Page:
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This document establishes the definitions followed by the University of North Carolina at Chapel Hill (UNC-Chapel Hill) Human Research Protection Program. This is a non-exhaustive list. Regulations and other documents (e.g. guidance documents issued by federal regulatory agencies) should be referenced when applicable.
The purpose of this SOP to establish written requirements to ensure compliance with U.S. Environmental Protection Agency requirements regarding human subjects research.
When some or all of the participants in a research conducted under the auspices of the University of North Carolina at Chapel Hill (UNC-Chapel Hill) are likely to be vulnerable to coercion or undue influence or have diminished decision-making capacity, the research must include additional safeguards to protect the rights and welfare of these participants.
This policy provides guidelines that will assist in the development of work/life balance initiatives to support the wellness and health of employees. This policy is in compliance with The Patient Protection and Affordable Care Act (H.R. 3590) which was signed into law on March 23, 2010. Research has shown that lactation support is beneficial to the working, nursing parent and child as well as to employers by decreasing medical expenses; reducing absenteeism; and increasing employee retention.
The University of North Carolina at Chapel Hill is committed to providing a welcoming and inclusive environment for all members of our community. As part of this commitment, the University provides reasonable accommodations for Disability, Pregnancy and Related Medical Conditions, and sincerely-held Religious Beliefs and Practices consistent with federal and state law.
This policy explains how the University protects employees responsible for removing damaged lead containing paint, and for repainting in buildings constructed prior to 1978 from elevated exposures to lead.
The UNC IRB has developed this SOP to describe a series of consistent, deliberate steps to mitigate fetal exposure to risk in clinical research studies among women of child-bearing potential (CBP).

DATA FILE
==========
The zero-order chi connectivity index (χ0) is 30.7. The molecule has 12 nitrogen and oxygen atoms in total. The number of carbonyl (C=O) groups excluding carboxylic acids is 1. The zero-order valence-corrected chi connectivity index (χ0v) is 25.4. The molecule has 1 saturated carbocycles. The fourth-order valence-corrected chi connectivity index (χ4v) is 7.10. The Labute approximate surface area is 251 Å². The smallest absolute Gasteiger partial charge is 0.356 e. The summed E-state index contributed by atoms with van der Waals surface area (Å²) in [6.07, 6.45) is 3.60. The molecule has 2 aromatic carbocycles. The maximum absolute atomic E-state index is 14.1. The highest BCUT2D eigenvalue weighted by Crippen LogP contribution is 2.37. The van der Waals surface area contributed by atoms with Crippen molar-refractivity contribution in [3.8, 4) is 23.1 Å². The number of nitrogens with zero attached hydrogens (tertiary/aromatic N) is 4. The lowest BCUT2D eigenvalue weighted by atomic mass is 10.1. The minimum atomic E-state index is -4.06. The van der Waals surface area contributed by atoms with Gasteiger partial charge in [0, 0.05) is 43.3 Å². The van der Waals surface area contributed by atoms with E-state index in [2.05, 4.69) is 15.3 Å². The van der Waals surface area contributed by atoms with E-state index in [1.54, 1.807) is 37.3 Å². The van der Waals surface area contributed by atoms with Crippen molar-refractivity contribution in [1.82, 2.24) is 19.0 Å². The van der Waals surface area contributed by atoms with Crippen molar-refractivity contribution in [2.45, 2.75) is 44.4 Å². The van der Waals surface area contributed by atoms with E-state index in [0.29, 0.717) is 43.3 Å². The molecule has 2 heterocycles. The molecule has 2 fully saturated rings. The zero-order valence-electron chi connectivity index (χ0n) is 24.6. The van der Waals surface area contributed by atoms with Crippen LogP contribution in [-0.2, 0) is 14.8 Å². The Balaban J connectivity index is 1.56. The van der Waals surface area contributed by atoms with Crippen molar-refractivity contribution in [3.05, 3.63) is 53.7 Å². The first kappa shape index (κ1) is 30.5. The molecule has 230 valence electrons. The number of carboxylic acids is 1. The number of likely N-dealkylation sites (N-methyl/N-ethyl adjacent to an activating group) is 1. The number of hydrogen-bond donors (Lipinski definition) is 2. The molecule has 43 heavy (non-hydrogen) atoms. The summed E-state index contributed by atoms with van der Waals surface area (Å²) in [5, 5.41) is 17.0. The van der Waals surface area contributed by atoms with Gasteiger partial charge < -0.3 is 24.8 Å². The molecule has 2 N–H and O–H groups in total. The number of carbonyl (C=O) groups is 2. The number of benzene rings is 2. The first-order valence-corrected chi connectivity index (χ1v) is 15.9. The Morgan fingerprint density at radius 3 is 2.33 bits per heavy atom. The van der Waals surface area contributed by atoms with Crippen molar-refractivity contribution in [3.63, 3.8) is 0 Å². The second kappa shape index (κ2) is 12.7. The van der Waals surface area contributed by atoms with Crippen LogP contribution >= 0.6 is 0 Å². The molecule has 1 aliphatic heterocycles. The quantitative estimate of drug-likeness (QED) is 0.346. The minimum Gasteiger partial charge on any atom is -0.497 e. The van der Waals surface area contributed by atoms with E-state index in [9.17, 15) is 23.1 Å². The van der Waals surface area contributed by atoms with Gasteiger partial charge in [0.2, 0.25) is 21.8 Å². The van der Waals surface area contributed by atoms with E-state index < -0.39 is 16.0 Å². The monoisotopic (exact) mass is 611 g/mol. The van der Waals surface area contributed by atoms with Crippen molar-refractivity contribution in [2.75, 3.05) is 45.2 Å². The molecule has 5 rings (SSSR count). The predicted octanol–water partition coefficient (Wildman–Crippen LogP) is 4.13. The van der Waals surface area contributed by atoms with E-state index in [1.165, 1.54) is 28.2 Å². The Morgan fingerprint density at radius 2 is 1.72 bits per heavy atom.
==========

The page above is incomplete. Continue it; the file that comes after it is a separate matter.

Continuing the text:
The purpose of this Policy is to set establish how leaves of absence by DDS students will be managed.
This document explains the University's approach to providing occupational health support for biomedical research. An occupational health program that supports staff with access to biological hazards, such as infectious agents or toxins, should aim to alleviate the risk of adverse health consequences due to potential exposures to biohazards in the workplace. Health services should be risk-based and tailored to meet the needs of individual staff and the research institution.
This document provides guidance on conducting a risk assessment, implementing a risk mitigation program, communicating during and after the assessment, and developing practices to support ongoing application of the risk assessment process to ensure safe laboratory operations.
This chapter supplements previous chapters by giving specific extra precautions, postings, training, and protective equipment necessary when working with reproductive hazards. These include chemical, biological, or radiological substances that can affect the developing fetus, or the reproductive health of the male or female parents. This chapter also outlines the UNC conceptus protection policy for laboratory workers who are pregnant or contemplating pregnancy.
Under the terms of the University's authorizations to use radiation sources, EHS is charged with maintaining portal-to- portal surveillance of all radiation sources on the campus. In order to facilitate this surveillance and to insure that a high awareness of the rules and regulations governing the safe use of radiation sources is maintained, it is required that certain records and reference materials be maintained.
Personnel monitoring devices (whole body dosimeters, extremity dosimeters, pocket dosimeters, etc.) are provided by the EHS through the Radiation Safety Office to measure an individual's radiation exposure to gamma, energetic beta and x-ray sources. The standard monitoring device is issued as a clip-on badge or ring badge bearing the individual assignee's name, date of the monitoring period and a unique identification number.
Significant and robust scientific data indicate that the risks of in utero birth defects are zero for dental exposures used for patients. It follows that the risk is also zero for radiographic equipment operators. Therefore, there are no contraindications for pregnant students operating x-ray equipment.